Goods throughput in the port of Rotterdam increased over the first nine months of 2010 by 13.4% to 321 million tonnes. Virtually all categories of goods showed a positive trend: iron ore and scrap (+112%), coal (+2%), other dry bulk (+31%), crude oil (+3%), mineral oil products (+5%), other liquid bulk (+9%), containers (+15%), roll on/roll off (+6%), other general cargo (+14%). Only agribulk was down (-7%). Dry bulk handling shot up by 40% to 65 million tonnes. Liquid bulk grew substantially, by 5% to 154 million tonnes. The growth in general cargo is somewhere in-between: +14% to 102 million tonnes.
Hans Smits, Chief Executive of the Port of Rotterdam Authority: “The growth is levelling off, but is still slightly higher than expected. The port continues to profit from strong European exports, for which a lot of raw materials also need to be imported. Total throughput is now exactly at the 2008 level. As mentioned earlier: it is exciting to see whether or not we will succeed in climbing out of a deep trough to achieve a record in just one year.”
The handling of agribulk (grains, seeds, animal feed ingredients) fell by 7% to 6 million tonnes, due to the use of European rather than overseas raw materials such as rapeseed. Total losses were limited by the 4% rise in the export of grains arriving by train from Central Europe.
Slightly more (+2% to 19 million tonnes) coal was handled. Imports of coke coal for the steel industry remain high. Although coal for energy production started to catch up in the second quarter, this trend did not really continue. The competition from natural gas seems to account for this.
The handling of ores and scrap more than doubled, to 31 million tonnes. The steel plants are running again at virtually full capacity, thanks to the high demand from the automotive industry and machine building. In the meantime, the handling capacity of the Rotterdam terminals has even become stretched.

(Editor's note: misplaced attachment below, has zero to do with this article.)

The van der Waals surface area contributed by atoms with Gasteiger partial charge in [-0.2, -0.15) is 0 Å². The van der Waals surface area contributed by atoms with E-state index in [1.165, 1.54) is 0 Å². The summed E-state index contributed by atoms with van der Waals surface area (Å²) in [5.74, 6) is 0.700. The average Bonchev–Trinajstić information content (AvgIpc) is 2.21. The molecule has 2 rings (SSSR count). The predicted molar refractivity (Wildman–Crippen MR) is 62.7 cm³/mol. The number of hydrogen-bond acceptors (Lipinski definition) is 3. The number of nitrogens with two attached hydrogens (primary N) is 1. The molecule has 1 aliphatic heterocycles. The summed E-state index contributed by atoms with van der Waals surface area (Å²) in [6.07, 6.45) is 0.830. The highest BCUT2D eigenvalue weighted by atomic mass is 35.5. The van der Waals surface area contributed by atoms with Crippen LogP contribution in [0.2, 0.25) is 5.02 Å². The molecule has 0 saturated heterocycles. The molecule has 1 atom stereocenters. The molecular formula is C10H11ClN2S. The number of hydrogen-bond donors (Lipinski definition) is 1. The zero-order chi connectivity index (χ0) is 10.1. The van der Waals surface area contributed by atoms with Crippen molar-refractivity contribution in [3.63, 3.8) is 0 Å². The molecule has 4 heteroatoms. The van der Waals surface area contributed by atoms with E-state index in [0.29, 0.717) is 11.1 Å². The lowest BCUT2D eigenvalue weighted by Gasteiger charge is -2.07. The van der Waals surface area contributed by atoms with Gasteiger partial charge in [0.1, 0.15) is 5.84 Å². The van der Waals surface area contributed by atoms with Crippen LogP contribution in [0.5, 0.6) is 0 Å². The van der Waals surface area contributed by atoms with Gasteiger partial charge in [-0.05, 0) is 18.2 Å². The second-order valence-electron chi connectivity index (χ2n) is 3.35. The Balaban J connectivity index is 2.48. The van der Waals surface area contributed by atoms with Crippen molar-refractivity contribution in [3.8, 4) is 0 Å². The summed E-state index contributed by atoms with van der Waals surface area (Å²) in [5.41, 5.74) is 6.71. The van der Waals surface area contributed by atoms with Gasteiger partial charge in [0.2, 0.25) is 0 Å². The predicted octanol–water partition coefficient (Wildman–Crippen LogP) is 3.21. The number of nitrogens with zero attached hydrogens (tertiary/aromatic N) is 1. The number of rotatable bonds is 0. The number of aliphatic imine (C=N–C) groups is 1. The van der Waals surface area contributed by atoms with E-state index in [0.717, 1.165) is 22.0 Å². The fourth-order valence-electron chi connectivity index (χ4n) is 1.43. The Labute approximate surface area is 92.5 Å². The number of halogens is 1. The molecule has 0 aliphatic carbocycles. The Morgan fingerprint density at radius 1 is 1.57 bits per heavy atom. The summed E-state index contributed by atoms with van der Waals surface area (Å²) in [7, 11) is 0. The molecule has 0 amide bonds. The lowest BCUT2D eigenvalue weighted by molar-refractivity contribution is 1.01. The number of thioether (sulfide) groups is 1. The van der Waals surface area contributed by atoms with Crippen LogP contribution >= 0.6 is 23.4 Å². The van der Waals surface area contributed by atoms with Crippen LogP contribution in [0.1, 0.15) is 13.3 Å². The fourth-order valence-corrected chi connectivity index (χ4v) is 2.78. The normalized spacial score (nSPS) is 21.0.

31% more other dry bulk (mainly minerals for the production of glass, paper, steel and chemicals) was loaded and unloaded. In the last two of these sectors, production is high again. Throughput for the construction sector will remain low for quite a while. The volume over 9 months amounted to 9 million tonnes.
Imports of crude oil were up 3% to 74 million tonnes. Despite the low refining margins, Rotterdam’s oil throughput remains fairly stable due to the strength of the cluster. Elsewhere - Wilhelmshaven, Marseilles, Dunkirk – refining capacity has been or will be halted.
The increase in the handling of mineral oil products (petrol, diesel, kerosene, fuel oil) declined slowly over the past nine months (+5%, to 57 million). Given what is expected to be a fairly low contango in the fourth quarter too, growth will not increase again sharply.
Throughput figures for other liquid bulk, in volume most basic chemicals but also biofuels, vegetable oils and fruit juices, were 9% up. The recovery to 24 million tonnes is thanks mainly to the improvement in chemical production.
Both incoming (+19%) and outgoing (+12%) trade in containers rose by double figures. Taken together, 84 million tonnes were handled, 15% more than in 2009 and close on 2 million tonnes more than in 2008. Measured in twenty-foot container units, the growth is even more pronounced: + 17% to 8.4 million TEU.
Roll-on / roll-off transport was 6% up to 13 million tonnes, thanks to the tentative recovery of the British economy. Due partly to the deployment of larger ferry ships, growth could even be slightly higher in the fourth quarter.
The handling of other general cargo is recovering further from the heavy blow dealt by the crisis. 5 million tonnes of steel, paper products, fruit, metals and project cargo were handled, resulting in an increase of 14%. Now that the Steinweg terminal on the Maasvlakte, for slabs among other things, has started operations the results for